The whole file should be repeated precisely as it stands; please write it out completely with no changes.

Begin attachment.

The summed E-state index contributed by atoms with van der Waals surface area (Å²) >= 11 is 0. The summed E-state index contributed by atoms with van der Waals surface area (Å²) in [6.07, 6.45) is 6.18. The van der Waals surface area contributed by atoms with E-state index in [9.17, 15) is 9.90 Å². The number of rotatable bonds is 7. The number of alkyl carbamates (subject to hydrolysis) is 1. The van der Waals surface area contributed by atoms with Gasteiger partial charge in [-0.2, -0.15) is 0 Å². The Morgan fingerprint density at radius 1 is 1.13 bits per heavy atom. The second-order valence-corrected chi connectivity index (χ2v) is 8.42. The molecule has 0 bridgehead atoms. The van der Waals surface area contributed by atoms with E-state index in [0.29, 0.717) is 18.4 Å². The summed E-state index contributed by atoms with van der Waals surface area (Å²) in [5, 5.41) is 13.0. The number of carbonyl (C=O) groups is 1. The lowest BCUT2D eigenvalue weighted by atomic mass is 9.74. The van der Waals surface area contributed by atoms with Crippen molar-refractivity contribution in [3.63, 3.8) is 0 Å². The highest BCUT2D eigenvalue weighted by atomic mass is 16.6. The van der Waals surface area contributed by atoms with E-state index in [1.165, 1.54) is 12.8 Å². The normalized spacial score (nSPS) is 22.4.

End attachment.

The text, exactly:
The summed E-state index contributed by atoms with van der Waals surface area (Å²) >= 11 is 0. The summed E-state index contributed by atoms with van der Waals surface area (Å²) in [6.07, 6.45) is 6.18. The van der Waals surface area contributed by atoms with E-state index in [9.17, 15) is 9.90 Å². The number of rotatable bonds is 7. The number of alkyl carbamates (subject to hydrolysis) is 1. The van der Waals surface area contributed by atoms with Gasteiger partial charge in [-0.2, -0.15) is 0 Å². The Morgan fingerprint density at radius 1 is 1.13 bits per heavy atom. The second-order valence-corrected chi connectivity index (χ2v) is 8.42. The molecule has 0 bridgehead atoms. The van der Waals surface area contributed by atoms with E-state index in [0.29, 0.717) is 18.4 Å². The summed E-state index contributed by atoms with van der Waals surface area (Å²) in [5, 5.41) is 13.0. The number of carbonyl (C=O) groups is 1. The lowest BCUT2D eigenvalue weighted by atomic mass is 9.74. The van der Waals surface area contributed by atoms with Crippen molar-refractivity contribution in [3.63, 3.8) is 0 Å². The highest BCUT2D eigenvalue weighted by atomic mass is 16.6. The van der Waals surface area contributed by atoms with E-state index in [1.165, 1.54) is 12.8 Å². The normalized spacial score (nSPS) is 22.4.